Abbott and Market Logic Software at MRMW APAC 2018

In Singapore this June, thousands of market research professionals will meet to discuss “The Rise Of Digital Disruption” at the annual MRMW Asia-Pacific conference, addressing the latest in mobile, innovative and high-tech marketing research. How can traditional brands and agencies reinvent their marketing? What new strategies are required in market research? And where in this fast-changing landscape should firms look for consumer insights?

To answer these questions, Carlos Hernandez Jr., Head of Insights for the Asia region at Abbott Laboratories and Elizabeth Parsons Morgan, Co Founder and SVP Marketing at Market Logic Software will share how the company uses its powerful insights platform to address digital disruption. Whether overcoming segmentation to unify and store knowledge, or generating insights in seconds instead of hours, Carlos and Elizabeth will lay out how the Abbott Insights Hub delivers massive organizational efficiencies, including saving 60,000 hours a year in searches alone.

We caught up with Carlos and Elizabeth Parsons Morgan to discuss their thoughts on digital disruption and their hopes for the upcoming conference.

  • Without giving too much away – what is the core message of your talk and what would you like delegates to remember?

The core message is how a digital solution was developed to enable researchers to extract maximum value from past research. There is a huge amount of value gathering dust on digital shelves in shared drives and goodness knows where else. It’s like people have an encyclopedia that they never go to, never open up, never read. This solution is like a powerful search engine for insights that helps you do that.

ALSO READ: Meeting disruption head-on with lightning speed to insight

  • Why did you choose the topic of your talk?

We chose the topic because of how relevant it is for industry-side manufacturers to develop a system that changes the way people work, so they can extract maximum value from their past research. That means both sharing knowledge across an organisation and making it easier to extract relevant information from past research, so it can be done in minutes, not hours.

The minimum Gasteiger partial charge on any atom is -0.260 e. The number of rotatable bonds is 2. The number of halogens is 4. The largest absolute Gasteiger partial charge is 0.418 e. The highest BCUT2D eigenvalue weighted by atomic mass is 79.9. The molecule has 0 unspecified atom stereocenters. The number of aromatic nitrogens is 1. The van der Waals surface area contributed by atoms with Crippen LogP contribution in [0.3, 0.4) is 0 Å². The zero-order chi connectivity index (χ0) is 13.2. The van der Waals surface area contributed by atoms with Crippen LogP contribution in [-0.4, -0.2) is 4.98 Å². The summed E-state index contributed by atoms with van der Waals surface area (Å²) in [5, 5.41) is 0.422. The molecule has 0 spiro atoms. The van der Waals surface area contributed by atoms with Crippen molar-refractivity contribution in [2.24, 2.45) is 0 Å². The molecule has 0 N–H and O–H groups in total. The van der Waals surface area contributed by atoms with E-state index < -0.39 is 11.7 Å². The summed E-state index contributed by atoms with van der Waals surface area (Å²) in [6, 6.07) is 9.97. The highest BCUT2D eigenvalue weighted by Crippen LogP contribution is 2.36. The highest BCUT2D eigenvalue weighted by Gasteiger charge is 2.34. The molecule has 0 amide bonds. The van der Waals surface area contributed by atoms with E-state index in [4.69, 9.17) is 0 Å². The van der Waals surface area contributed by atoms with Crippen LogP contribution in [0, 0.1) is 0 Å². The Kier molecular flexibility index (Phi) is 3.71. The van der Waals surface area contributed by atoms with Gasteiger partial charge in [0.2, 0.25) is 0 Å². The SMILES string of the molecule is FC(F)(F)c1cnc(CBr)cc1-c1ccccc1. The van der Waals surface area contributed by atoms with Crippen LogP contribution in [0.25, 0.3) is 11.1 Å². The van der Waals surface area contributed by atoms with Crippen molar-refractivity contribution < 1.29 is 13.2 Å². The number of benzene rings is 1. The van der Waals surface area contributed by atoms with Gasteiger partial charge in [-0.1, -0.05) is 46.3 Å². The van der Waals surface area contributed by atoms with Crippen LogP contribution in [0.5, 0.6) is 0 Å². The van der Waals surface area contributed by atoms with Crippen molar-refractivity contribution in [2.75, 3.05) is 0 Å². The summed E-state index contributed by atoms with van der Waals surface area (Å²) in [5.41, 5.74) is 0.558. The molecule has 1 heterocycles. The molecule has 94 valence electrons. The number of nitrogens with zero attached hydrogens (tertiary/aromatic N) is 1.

• What motivates you to attend MRMW APAC and what are your expectations?

If you share best practice across the industry you receive as much as you give. It’s great to share this with other colleagues in the industry, and it will be great to get their feedback and hear their contributions and ideas.

  • There is a lot of talk about the current state of MR – would you sum up the current state of market research?

There is huge disruption. Market research tracks how people make buying decisions, and every aspect of that is changing. When people no longer go to a shop and just buy online, how does market research track their motivations? Yesterday I was in the cafe with a friend and they wouldn’t accept cash… The day has already come when people say they don’t accept cash. It’s amazing. With things like cashless payments and cryptocurrencies, the whole infrastructure of money is changing.

I see that as one of three kinds of disruption: the way technology is changing how consumers interact with brands and make purchases. The second kind of disruption is the way the research industry itself is changing with technology. We’re looking at a future where instead of doing surveys, you use artificial intelligence to scan the internet and bring out intelligence, without asking people anything, inferring insights from social media, for example. We used to only interview in person and by telephone. Now we do it by email. That’s been a big change over the last ten years. What will change in the next ten years?